Service is not restricted to one day of the year.  We serve in our daily life.  When my mother was living in a nearby assisted living facility she was visited by one of our high school student who brought her dog along on Sunday afternoon visits.  The two were a big hit with the residents.

Volunteer service is a vital part of our community life together.  Most assisted living facilities and care centers have well-trained and committed staff who invest their lives in caring for our growing senior population.  The staff often works long hours with frail people who are often forgotten by society.  Serving alongside these professional evoked a sense of gratitude and awe at their daily ministry of caring for our aging parents and grandparents.

Community service helps us connect with segments of society that many of us ignore or forget: the 3M manager who helps stock the local foodshelf, the medical device sales representative who sings for a senior center, or the bank executive who pounds nails at a Habitat for Humanity work site.  Jesus calls us to move outside our “normal” areas of influence and control so that we can discover a different slice of the American life.  Service is not simply a band-aid on society’s ills; it can be an opportunity for education and inspiration for real transformative change.  We are changed as we serve.  Our smiles can grow into the deeper conviction for justice and righteousness.

Lord Jesus, teach me to serve as you have served me.

Making Space for Service

Jim, Carol Ann and the Bookcase

Yesterday was Faith in Action day at Resurrection .  More than 210 people participated in various service projects.   The text for worship was from John 13, Jesus washing the feet of his disciples and instructing his followers to be servant leaders.  I was impressed with how the Faith in Action Team had organized our service into teams.  Along with others, Jim Popkens and I were sent to a subsidized senior-housing complex to assist with any spring clean-up chores.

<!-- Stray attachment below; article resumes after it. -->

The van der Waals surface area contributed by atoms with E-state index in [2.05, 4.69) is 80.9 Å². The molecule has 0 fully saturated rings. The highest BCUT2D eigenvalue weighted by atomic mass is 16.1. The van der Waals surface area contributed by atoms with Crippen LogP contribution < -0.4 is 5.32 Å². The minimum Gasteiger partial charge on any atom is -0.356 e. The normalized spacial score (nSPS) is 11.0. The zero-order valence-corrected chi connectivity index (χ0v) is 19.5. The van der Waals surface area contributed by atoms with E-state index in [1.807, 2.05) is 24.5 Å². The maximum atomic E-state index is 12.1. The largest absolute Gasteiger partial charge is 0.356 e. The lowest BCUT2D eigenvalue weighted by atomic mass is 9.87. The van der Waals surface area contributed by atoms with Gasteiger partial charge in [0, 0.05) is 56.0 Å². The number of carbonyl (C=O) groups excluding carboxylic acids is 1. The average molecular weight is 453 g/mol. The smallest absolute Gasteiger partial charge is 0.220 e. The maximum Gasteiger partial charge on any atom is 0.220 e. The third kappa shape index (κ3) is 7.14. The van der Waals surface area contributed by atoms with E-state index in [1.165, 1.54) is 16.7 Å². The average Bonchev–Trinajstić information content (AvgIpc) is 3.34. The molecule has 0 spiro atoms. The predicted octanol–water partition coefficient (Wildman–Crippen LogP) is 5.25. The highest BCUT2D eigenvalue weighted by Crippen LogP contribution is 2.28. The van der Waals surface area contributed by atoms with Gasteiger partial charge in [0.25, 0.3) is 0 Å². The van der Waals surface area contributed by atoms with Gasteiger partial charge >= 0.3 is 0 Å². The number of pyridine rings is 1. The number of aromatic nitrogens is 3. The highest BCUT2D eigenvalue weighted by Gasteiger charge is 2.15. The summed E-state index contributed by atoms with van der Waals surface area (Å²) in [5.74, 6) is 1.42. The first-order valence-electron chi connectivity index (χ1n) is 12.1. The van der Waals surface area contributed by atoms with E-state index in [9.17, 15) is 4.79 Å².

We knocked on the door of our first assigned apartment and no one answered.  At our second apartment, we were greeted by a friendly, small woman whose apartment was immaculate.   She needed help with only one thing: to clean behind her refrigerator.   Jim and I did find some dirt, but we were finished in less than five minutes.  We had a brief chat with the resident and then moved on to our final apartment.   I was thinking, “We may be done in less than twenty minutes.”  

My thoughts quickly changed once we entered Carol Ann’s apartment.  It was overflowing with craft projects, magazines and books.  She had a bookshelf from Target that needed assembly to help with her storage.  Fortunately, Jim had some experience with these project.  We cleared some space in her small living room and pulled out all the wooden pieces, connectors, brads, screws and instructions out.  It was warm in her apartment, so she offered us a glass of water.  Under Jim’s guidance, the bookcase slowly  took shape. Once, as we tried to fit the lower and upper halves together, nothing seemed to work.  Nothing that is until Jim discovered how the special internal latches had to be turned just so.  I think I would still be there if I had been doing the project alone.  

As we left Carol Ann’s apartment, she asked us about why we did this.  We briefly explained that it was part of our church mission to serve, to give back to the community.  She thanked us and we started our journey home.  Our service was nothing profound, yet I reflected my own love of books and how vital a bookshelf can be.   Service can often be simple: washing feet, cleaning behind refrigerators or assembling a bookcase.    Yet simple acts are at the heart of Christian love.

How has your faith been active of late?